A Weekly Journal of an English Garden.
My garden is a little rough around the edges. The grass in the lawn grows longer than some would like and even goes to seed. Daisies jostle for position and star quality with Germander Speedwell (veronica chamaedrys ). Moss thrives in the shadows of the shrubs and trees. Lichen creates coloured puddles on the paving. Toadflax ekes a living in the stone wall boundary and blue tits nest in the holes between the blocks.
I could tidy up. Scarify the lawn, disinfect the paths, weed the walls and mow the grass to within an inch of the soil. I could turn my garden into a green desert.
But as it is, it’s a source of daily joy and happiness with the comings and goings of hoards of different wildlife. The hum of insects, the birdsong, bright colours, changing seasons all making a difference to every day.
This article will be a work in progress, adding the highlights of each week and shedding light on some of the interesting details.
February 5th — 11th
One of the best ways to bring nature back to your garden is to provide a food source. One of the easiest is food for birds. We buy a 12kG bag of wild bird food and that lasts all winter. This is supplemented by filled coconut shells (with beef suet and seeds) from the RSPB and a few meal worm pellets. These are supplied high off the ground to deter cats.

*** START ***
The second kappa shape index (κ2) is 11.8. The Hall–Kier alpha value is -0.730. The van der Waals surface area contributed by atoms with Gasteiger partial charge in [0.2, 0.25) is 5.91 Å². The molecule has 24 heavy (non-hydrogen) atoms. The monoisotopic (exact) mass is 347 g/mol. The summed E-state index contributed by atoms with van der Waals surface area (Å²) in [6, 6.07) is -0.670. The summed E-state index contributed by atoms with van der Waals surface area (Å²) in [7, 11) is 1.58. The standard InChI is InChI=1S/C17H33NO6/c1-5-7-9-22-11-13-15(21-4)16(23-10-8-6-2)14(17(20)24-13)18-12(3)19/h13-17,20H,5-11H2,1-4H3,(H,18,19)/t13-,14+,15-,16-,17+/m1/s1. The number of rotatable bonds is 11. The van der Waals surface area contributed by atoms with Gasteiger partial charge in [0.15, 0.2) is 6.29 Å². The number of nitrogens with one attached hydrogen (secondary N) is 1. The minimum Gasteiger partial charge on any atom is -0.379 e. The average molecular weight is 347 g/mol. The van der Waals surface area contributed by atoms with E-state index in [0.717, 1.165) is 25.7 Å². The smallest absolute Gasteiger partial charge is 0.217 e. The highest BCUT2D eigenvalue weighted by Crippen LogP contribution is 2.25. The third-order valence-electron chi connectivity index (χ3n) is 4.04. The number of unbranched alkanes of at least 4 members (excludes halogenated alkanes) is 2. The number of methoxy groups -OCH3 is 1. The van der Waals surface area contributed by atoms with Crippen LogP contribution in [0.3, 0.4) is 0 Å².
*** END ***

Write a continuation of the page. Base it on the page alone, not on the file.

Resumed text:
We had 2 visitors of particular note this week.
Firstly, The gorgeous, tiny, gregarious long-tailed tit.
This is my absolute favourite shot, taken this week.
This shot shows just how well named this tiny bird is, showing off it’s tail which is over half his 5.5 inch length. The bird’s small size means harsh winter weather kills off their insect food source and populations can be decimated. A little helping hand doesn’t go amiss and we are rewarded with their jolly antics as they gather in little groups.
A second species, whose insect food source is harder to find in the cold weather, making it more daring than usual is the Great Spotted Woodpecker.
We had visits from both a male and a female. It’s the first time we’ve seen them in our garden during the 3 years we have been here. We have heard their drumming in the nearby wood but had never seen them.
This is a female as she has no red mark at the nape of her neck.
The male shows off his flash of scarlet at the back of his head which is matched under his tail.
This week has seen visits by 14 species of bird
Blue tit, Coal tit, Great Tit, Long-tailed Tit, Woodpecker, Nuthatch, Robin, Pheasant, Magpie, Jay, Crow, Wood Pigeon, Dunnock and Blackbird.
The only mammal we spotted was the squirrels, although evidence of night visitors was observed.
February 12th — 18th 2018